After much consideration, you have decided it is time to end your marriage.  The next steps may seem easy – hire an attorney to handle everything – but that’s not the case.  In fact, preparing for your divorce may take as much time and energy as you put into trying to save your marriage.


You will need to gather your tax returns, W2s, bank statements, and retirement account statements. These documents are a critical part of determining your financial future.  Your income, savings, and investments will all be significant when determining spousal and child support and the division of assets.

Do you have life insurance, disability insurance, long-term care insurance, or health insurance policies? If so, you will need those records as well.  You can call your insurance company to get a statement of the most up-to-date cash value (if any) on each life insurance policy.


What you owe is just as important as what you own, as debts will also need to be allocated between you and your spouse. You will need to know the payoff amounts on your mortgage and any car loans, as well as any other loans you or your spouse have taken out individually or jointly.   You will also need any credit card statements to demonstrate outstanding balances.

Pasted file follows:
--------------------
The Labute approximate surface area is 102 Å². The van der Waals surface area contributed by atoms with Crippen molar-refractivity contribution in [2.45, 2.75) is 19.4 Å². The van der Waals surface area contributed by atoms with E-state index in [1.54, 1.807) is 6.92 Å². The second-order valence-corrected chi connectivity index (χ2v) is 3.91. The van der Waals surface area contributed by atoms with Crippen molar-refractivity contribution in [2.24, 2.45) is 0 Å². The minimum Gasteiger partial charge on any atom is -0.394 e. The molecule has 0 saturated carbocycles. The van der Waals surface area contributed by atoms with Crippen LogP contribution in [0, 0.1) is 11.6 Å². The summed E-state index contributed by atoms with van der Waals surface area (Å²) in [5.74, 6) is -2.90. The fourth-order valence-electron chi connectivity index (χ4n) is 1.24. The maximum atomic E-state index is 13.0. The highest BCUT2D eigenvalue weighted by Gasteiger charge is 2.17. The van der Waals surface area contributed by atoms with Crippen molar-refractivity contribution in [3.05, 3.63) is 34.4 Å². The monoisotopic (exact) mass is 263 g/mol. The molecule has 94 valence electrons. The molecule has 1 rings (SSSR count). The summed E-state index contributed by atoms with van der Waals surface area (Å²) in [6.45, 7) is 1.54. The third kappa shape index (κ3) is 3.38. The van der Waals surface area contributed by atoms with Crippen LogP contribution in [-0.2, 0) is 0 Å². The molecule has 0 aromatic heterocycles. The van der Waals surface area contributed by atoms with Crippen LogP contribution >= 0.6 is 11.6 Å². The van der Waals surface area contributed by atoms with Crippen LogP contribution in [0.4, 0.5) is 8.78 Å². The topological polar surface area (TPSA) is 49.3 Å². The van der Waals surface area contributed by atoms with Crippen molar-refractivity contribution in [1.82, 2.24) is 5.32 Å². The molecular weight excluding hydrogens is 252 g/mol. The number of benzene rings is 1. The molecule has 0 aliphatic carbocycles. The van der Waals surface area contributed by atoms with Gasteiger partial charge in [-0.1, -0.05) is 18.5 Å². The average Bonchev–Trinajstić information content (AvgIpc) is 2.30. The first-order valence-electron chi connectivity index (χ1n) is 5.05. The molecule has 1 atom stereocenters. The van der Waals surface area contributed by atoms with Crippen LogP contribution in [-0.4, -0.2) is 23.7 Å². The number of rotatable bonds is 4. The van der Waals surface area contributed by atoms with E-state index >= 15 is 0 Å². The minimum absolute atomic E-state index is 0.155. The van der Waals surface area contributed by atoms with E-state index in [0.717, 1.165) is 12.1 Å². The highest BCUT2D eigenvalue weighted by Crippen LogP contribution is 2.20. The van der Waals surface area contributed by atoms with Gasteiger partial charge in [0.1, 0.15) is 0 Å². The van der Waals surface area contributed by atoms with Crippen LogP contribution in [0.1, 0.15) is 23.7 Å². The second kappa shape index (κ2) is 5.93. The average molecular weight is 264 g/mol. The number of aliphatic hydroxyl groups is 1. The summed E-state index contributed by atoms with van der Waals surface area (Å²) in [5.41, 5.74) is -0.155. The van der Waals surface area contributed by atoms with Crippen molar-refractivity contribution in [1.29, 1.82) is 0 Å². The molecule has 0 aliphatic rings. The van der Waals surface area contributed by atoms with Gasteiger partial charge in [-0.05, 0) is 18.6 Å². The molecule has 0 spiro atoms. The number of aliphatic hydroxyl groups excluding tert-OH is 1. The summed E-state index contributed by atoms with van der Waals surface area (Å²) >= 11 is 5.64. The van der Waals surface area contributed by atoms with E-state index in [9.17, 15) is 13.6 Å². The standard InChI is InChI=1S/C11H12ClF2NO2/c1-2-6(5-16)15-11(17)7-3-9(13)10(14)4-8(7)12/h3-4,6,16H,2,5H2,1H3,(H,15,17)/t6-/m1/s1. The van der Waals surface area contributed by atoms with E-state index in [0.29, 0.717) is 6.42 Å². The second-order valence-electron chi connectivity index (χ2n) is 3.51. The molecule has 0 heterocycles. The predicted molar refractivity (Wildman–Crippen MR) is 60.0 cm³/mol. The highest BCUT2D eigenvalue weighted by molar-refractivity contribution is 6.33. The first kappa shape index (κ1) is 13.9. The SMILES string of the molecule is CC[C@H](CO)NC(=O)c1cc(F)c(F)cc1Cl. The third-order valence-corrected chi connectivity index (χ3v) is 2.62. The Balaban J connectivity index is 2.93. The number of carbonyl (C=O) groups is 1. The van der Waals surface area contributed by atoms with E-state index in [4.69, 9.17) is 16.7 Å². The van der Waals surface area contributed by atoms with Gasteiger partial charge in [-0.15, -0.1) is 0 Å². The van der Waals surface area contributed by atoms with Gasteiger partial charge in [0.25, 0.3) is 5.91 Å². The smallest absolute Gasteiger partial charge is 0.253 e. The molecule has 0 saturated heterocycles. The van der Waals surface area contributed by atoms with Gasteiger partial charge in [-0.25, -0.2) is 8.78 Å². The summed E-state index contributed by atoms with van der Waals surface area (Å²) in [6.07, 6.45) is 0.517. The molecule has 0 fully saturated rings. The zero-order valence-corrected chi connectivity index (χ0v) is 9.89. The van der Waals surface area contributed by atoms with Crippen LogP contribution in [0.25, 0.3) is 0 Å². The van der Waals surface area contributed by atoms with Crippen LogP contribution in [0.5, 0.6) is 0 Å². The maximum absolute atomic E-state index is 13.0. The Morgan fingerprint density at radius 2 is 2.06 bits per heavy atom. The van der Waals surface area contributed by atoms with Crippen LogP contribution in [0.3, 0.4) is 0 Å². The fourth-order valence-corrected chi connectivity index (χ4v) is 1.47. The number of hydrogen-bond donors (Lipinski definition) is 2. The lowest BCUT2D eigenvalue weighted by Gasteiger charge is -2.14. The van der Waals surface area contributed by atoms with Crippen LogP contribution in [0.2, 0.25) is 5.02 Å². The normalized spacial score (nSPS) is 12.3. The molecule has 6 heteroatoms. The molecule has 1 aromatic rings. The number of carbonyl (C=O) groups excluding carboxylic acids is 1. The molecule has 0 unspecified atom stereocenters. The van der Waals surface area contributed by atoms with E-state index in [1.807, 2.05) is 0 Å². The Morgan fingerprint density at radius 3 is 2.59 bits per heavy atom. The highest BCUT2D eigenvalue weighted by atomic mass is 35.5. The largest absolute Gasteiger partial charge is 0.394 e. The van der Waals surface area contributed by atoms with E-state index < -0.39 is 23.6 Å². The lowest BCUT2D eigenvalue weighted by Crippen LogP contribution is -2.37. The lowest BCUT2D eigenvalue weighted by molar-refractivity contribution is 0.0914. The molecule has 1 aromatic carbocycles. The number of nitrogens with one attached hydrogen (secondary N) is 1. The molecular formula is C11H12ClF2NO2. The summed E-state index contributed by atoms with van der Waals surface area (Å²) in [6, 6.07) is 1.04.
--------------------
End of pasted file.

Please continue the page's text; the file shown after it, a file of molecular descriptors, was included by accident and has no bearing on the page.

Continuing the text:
Most people never sit down and figure out what their living expenses are; they tend just to pay bills month after month.  If you are about to change your living situation and your cash flow, it is crucial to have an idea, in advance, of what your monthly expenses are. How much do you spend on groceries, electric, cable, mortgage, etc., and how much money do you need each month to maintain your standard of living?


Remember, divorce affects not just you, but it has a profound impact on your children as well.  Think about how much time you and your spouse each want to spend with your children after your divorce. Is it feasible with school, work, and extracurricular activities?  Will your spouse be able to take on more or less responsibility? Will you need to hire someone to help with the children?


Everyone has an idea of what their best-case scenario would be in a divorce settlement, but the reality is that compromise will be required on both sides.   Therefore, in addition to knowing your best-case scenario, you need to visualize compromise scenarios that will be acceptable to you.


 Consider seeking out the advice of a therapist – for you, or anyone else in your home who would benefit from counseling. Therapists deal with divorce scenarios regularly and can help you weed through the emotions that come with a divorce.